21 students start rigging training

National 1 minute, 39 seconds


TWENTY-ONE students from Pusat Latihan Mekanik’s (PLM) fifth Industrial Skills Qualifications cohort (ISQ) began their 300 hours of rigging training yesterday at Adinin Training and Development Centre (ADTC) in Seria.

The group of students, all male, will have to pass their training at ADTC – comprising 100 hours on rigging fundamentals and hardware followed by 200 hours of operational training – before proceeding to attachments with private contractors within the industry.

ADTC’s Acting Head Hj Abed Hj Abdul Hamid said yesterday that there still is a need for local riggers in the oil and gas industry despite a downturn in prices as foreigners still make up the bulk of all riggers.

“The number of students and ISQ courses delivered under the Energy Industry Competency Framework (EICF) is dependent on the demand of the industry,” said Hj Abed.

“The figure of 21 students is still substantial and not much different from the previous cohorts.”

The students taking the course, when interviewed yesterday, said the lure of salaries above $1,000 for rigging in the oil and gas industry and the opportunities for professional development were the biggest pull factors for them.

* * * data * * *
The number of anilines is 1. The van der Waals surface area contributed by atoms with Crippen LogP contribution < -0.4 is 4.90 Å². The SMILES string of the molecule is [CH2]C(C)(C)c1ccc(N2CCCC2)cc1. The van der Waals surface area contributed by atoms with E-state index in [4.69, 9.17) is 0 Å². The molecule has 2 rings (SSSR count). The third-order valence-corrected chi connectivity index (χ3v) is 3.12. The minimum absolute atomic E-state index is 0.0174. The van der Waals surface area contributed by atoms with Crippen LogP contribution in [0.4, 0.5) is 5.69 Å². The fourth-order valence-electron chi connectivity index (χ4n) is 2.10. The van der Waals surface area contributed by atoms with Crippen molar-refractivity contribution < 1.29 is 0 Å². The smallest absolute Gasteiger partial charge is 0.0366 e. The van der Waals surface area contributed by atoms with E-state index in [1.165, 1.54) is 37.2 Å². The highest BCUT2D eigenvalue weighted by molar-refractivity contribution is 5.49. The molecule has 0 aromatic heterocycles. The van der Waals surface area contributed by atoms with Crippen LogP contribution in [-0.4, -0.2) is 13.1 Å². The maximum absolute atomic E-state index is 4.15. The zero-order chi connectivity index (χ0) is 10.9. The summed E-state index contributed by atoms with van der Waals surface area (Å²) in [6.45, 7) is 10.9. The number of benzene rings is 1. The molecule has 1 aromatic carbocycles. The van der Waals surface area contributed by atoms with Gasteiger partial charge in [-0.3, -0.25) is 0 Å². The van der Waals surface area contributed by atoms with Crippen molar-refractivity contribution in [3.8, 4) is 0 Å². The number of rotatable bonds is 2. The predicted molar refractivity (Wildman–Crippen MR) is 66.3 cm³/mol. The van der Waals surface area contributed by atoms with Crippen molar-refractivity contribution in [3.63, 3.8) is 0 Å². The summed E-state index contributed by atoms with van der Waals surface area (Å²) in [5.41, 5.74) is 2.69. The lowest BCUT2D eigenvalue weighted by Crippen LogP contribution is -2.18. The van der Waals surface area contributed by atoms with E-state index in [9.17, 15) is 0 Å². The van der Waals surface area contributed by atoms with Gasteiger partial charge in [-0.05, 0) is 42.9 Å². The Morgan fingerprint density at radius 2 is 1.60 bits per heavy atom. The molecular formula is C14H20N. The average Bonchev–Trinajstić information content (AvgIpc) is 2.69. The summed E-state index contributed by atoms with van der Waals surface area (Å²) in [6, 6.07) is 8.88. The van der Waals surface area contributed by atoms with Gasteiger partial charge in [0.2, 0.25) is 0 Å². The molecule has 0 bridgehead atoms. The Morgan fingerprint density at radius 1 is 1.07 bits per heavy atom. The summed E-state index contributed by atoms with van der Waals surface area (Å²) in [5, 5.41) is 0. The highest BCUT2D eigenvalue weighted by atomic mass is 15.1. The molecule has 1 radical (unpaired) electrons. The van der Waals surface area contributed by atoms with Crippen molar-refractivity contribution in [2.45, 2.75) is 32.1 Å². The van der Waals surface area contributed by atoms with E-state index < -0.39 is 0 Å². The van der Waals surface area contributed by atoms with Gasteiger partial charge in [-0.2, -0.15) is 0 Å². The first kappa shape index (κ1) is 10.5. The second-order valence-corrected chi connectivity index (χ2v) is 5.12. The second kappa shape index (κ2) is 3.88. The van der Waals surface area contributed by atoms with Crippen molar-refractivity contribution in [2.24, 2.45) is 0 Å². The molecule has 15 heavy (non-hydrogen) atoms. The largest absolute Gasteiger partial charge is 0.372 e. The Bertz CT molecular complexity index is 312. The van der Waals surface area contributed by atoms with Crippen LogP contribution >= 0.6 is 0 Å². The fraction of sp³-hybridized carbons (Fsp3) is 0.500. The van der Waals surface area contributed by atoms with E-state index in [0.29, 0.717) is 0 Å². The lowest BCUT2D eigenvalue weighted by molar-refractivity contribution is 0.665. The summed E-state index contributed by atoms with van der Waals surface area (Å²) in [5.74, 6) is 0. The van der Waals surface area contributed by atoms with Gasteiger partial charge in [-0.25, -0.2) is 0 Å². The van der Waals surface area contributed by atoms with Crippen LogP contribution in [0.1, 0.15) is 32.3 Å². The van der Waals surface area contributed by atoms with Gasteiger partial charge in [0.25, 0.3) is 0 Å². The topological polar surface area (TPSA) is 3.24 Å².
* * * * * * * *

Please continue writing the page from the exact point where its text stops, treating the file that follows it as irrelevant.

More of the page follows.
“When I heard from friends about the opportunity to have the training (sponsored) and high employability and potential salary of $1,000 and above, I immediately signed up,” said Abdul Azim Samalam.

The 20-year-old, who recently completed a skills certificate in Information Technology from Cosmopolitan College, said he was previously weighing the option of progressing to a diploma in IT.

“But moving up (in academic qualifications), especially from a skills certificate, would have taken a lot of time and money, so I seized this opportunity instead,” he added.

Kuala Belait resident Syarqawi Sunarto said he heard about PLM’s courses from a message circulated on WhatsApp. The 18-year-old was previously earning $350 a month at a hotel in Seria.

“I didn’t get to sit for my O-Levels, so I was worried not having it would affect my chances of getting (into PLM). Thankfully, I was accepted.”

The Brunei Times